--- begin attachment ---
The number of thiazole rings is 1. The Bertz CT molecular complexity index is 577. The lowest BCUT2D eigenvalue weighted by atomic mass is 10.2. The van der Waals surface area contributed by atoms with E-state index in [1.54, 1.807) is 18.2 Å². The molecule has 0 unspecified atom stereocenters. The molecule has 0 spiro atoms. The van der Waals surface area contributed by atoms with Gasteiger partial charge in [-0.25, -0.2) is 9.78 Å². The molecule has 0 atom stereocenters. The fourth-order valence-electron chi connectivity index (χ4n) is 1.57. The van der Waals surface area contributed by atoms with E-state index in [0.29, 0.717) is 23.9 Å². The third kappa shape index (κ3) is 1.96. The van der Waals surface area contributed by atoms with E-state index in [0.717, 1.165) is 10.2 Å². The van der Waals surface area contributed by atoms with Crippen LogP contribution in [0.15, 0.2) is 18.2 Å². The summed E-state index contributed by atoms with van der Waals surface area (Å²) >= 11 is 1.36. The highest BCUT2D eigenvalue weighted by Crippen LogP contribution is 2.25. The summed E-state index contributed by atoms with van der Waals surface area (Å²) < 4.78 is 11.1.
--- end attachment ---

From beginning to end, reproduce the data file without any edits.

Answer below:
The number of thiazole rings is 1. The Bertz CT molecular complexity index is 577. The lowest BCUT2D eigenvalue weighted by atomic mass is 10.2. The van der Waals surface area contributed by atoms with E-state index in [1.54, 1.807) is 18.2 Å². The molecule has 0 unspecified atom stereocenters. The molecule has 0 spiro atoms. The van der Waals surface area contributed by atoms with Gasteiger partial charge in [-0.25, -0.2) is 9.78 Å². The molecule has 0 atom stereocenters. The fourth-order valence-electron chi connectivity index (χ4n) is 1.57. The van der Waals surface area contributed by atoms with E-state index in [0.29, 0.717) is 23.9 Å². The third kappa shape index (κ3) is 1.96. The van der Waals surface area contributed by atoms with E-state index in [0.717, 1.165) is 10.2 Å². The van der Waals surface area contributed by atoms with Crippen LogP contribution in [0.15, 0.2) is 18.2 Å². The summed E-state index contributed by atoms with van der Waals surface area (Å²) >= 11 is 1.36. The highest BCUT2D eigenvalue weighted by Crippen LogP contribution is 2.25. The summed E-state index contributed by atoms with van der Waals surface area (Å²) < 4.78 is 11.1.